Possession may be joint or exclusive, and actual or constructive. Dalton v. State, 249 Ga. 720
, 721 (292 SE2d 834
) (1982); Stevens v. State, 165 Ga. App. 814 (302 SE2d 724) (1983)
. " 'The difference between actual and constructive possession is one of degree and they "often so shade into one another that it is difficult to say where one ends and the other begins." [Cits.] Where drugs are found in the "immediate presence" of the defendant, the jury is authorized to find they are "in the constructive possession" of the accused.' " Farmer v. State, 188 Ga. App. 375
, 376 (373 SE2d 68
) (1988); Garvey v. State, 176 Ga. App. 268
, 274 (335 SE2d 640
) (1985); Wisdom v. State, 234 Ga. 650
, 654 (217 SE2d 244
Here, there was sufficient evidence for the jury to find that Sanders constructively possessed the drugs, since it was established that he visited the apartment frequently, that he regularly used the bedroom there and that the drugs were in his immediate presence. This conclusion is not changed by the fact that the evidence would have authorized a finding that others had equal access to the same drugs. Farmer, supra at 376; Ramsay v. State, 175 Ga. App. 97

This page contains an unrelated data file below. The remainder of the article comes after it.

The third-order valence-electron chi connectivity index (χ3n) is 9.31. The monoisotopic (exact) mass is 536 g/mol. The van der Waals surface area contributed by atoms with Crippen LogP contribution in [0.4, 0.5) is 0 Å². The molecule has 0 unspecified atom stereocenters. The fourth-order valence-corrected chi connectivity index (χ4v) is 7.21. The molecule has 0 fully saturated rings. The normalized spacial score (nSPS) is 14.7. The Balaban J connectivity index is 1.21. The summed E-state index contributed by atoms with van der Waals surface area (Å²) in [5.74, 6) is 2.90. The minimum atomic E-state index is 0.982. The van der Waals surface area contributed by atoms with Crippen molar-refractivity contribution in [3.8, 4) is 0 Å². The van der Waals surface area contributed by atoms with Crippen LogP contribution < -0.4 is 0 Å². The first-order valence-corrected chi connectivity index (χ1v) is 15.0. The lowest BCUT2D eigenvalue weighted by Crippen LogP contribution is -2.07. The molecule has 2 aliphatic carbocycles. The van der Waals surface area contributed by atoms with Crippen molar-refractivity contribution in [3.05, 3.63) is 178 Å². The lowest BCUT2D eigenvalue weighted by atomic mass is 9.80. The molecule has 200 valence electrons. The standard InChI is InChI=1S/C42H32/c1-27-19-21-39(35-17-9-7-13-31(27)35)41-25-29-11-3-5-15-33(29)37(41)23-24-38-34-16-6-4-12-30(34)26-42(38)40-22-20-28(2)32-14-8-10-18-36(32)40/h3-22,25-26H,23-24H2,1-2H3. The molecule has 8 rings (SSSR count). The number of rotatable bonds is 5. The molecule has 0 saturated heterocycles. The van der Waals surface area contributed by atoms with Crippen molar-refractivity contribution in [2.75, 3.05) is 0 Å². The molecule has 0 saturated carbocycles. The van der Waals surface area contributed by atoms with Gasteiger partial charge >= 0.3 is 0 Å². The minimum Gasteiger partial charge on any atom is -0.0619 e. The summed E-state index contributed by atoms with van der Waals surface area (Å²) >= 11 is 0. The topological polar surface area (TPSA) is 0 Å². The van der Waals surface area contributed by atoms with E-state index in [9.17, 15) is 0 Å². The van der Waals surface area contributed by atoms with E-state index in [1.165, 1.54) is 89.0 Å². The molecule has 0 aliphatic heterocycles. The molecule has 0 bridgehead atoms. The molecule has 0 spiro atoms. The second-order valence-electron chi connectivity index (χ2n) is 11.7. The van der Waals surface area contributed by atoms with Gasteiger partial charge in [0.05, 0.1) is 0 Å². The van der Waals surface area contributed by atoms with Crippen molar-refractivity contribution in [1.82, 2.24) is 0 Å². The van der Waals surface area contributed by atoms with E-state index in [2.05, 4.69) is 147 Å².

, 100 (332 SE2d 390
) (1985); Pamplin v. State, 164 Ga. App. 610
, 611 (298 SE2d 622
3. Sanders argues that it was error to admit evidence of a prior marijuana conviction since his character was not in issue. Although we agree that Sanders did not put his character into issue within the meaning of OCGA 24-9-20
(b), it was proper to allow evidence of his prior drug possession charge to disprove his statement that he did not use drugs.